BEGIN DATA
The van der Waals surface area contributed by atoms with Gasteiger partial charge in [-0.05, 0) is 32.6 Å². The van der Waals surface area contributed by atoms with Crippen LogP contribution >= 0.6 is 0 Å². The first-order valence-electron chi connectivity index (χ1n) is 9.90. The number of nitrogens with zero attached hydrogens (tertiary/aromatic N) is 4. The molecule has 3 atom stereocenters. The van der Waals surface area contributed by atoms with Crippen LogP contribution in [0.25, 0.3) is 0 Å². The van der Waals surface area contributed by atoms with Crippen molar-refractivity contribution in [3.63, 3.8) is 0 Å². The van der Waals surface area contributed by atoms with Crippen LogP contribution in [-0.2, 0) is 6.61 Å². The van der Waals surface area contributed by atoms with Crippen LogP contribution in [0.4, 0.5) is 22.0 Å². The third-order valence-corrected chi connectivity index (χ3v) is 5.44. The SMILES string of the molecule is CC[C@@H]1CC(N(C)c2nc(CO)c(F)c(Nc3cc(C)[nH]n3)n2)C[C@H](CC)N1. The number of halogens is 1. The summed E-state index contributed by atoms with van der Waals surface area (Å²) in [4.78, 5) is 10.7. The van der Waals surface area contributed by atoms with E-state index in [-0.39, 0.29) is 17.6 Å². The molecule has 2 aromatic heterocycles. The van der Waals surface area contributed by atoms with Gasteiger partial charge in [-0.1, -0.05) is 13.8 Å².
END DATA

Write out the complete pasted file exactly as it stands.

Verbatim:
The van der Waals surface area contributed by atoms with Gasteiger partial charge in [-0.05, 0) is 32.6 Å². The van der Waals surface area contributed by atoms with Crippen LogP contribution >= 0.6 is 0 Å². The first-order valence-electron chi connectivity index (χ1n) is 9.90. The number of nitrogens with zero attached hydrogens (tertiary/aromatic N) is 4. The molecule has 3 atom stereocenters. The van der Waals surface area contributed by atoms with Crippen LogP contribution in [0.25, 0.3) is 0 Å². The van der Waals surface area contributed by atoms with Crippen molar-refractivity contribution in [3.63, 3.8) is 0 Å². The van der Waals surface area contributed by atoms with Crippen LogP contribution in [-0.2, 0) is 6.61 Å². The van der Waals surface area contributed by atoms with Crippen LogP contribution in [0.4, 0.5) is 22.0 Å². The third-order valence-corrected chi connectivity index (χ3v) is 5.44. The SMILES string of the molecule is CC[C@@H]1CC(N(C)c2nc(CO)c(F)c(Nc3cc(C)[nH]n3)n2)C[C@H](CC)N1. The number of halogens is 1. The summed E-state index contributed by atoms with van der Waals surface area (Å²) in [4.78, 5) is 10.7. The van der Waals surface area contributed by atoms with E-state index in [-0.39, 0.29) is 17.6 Å². The molecule has 2 aromatic heterocycles. The van der Waals surface area contributed by atoms with Gasteiger partial charge in [-0.1, -0.05) is 13.8 Å².